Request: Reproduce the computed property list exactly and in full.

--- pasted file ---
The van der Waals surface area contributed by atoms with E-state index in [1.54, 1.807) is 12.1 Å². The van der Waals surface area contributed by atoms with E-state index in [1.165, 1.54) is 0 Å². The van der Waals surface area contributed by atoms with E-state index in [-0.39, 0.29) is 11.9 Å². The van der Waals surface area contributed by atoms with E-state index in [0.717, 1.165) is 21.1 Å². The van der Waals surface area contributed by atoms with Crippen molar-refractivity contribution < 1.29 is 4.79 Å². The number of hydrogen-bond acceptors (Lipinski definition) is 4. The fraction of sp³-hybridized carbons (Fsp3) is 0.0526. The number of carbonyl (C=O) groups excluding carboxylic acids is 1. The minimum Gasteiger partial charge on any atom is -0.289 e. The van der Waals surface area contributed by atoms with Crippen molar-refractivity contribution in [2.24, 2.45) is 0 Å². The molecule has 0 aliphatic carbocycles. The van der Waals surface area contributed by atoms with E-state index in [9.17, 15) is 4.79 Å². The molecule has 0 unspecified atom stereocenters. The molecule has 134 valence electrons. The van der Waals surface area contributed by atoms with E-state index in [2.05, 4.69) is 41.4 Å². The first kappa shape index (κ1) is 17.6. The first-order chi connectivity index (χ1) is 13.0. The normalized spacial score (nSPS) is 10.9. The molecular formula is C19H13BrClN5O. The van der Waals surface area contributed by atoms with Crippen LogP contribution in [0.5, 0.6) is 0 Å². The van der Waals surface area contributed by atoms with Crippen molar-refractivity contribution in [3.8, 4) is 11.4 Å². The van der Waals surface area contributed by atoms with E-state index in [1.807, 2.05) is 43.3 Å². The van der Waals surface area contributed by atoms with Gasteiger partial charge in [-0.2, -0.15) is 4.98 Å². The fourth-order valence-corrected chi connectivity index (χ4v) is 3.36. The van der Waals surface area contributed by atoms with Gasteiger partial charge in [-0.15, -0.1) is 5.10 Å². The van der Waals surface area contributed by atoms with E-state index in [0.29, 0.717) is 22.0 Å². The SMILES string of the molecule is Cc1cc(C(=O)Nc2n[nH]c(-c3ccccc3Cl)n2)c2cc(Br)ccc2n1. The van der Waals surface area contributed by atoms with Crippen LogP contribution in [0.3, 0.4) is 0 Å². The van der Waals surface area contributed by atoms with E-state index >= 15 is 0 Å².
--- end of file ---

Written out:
The van der Waals surface area contributed by atoms with E-state index in [1.54, 1.807) is 12.1 Å². The van der Waals surface area contributed by atoms with E-state index in [1.165, 1.54) is 0 Å². The van der Waals surface area contributed by atoms with E-state index in [-0.39, 0.29) is 11.9 Å². The van der Waals surface area contributed by atoms with E-state index in [0.717, 1.165) is 21.1 Å². The van der Waals surface area contributed by atoms with Crippen molar-refractivity contribution < 1.29 is 4.79 Å². The number of hydrogen-bond acceptors (Lipinski definition) is 4. The fraction of sp³-hybridized carbons (Fsp3) is 0.0526. The number of carbonyl (C=O) groups excluding carboxylic acids is 1. The minimum Gasteiger partial charge on any atom is -0.289 e. The van der Waals surface area contributed by atoms with Crippen molar-refractivity contribution in [2.24, 2.45) is 0 Å². The molecule has 0 aliphatic carbocycles. The van der Waals surface area contributed by atoms with E-state index in [9.17, 15) is 4.79 Å². The molecule has 0 unspecified atom stereocenters. The molecule has 134 valence electrons. The van der Waals surface area contributed by atoms with E-state index in [2.05, 4.69) is 41.4 Å². The first kappa shape index (κ1) is 17.6. The first-order chi connectivity index (χ1) is 13.0. The normalized spacial score (nSPS) is 10.9. The molecular formula is C19H13BrClN5O. The van der Waals surface area contributed by atoms with Crippen LogP contribution in [0.5, 0.6) is 0 Å². The van der Waals surface area contributed by atoms with Crippen molar-refractivity contribution in [3.8, 4) is 11.4 Å². The van der Waals surface area contributed by atoms with E-state index in [1.807, 2.05) is 43.3 Å². The van der Waals surface area contributed by atoms with Gasteiger partial charge in [-0.2, -0.15) is 4.98 Å². The fourth-order valence-corrected chi connectivity index (χ4v) is 3.36. The van der Waals surface area contributed by atoms with Gasteiger partial charge in [-0.15, -0.1) is 5.10 Å². The van der Waals surface area contributed by atoms with E-state index in [0.29, 0.717) is 22.0 Å². The SMILES string of the molecule is Cc1cc(C(=O)Nc2n[nH]c(-c3ccccc3Cl)n2)c2cc(Br)ccc2n1. The van der Waals surface area contributed by atoms with Crippen LogP contribution in [0.3, 0.4) is 0 Å². The van der Waals surface area contributed by atoms with E-state index >= 15 is 0 Å².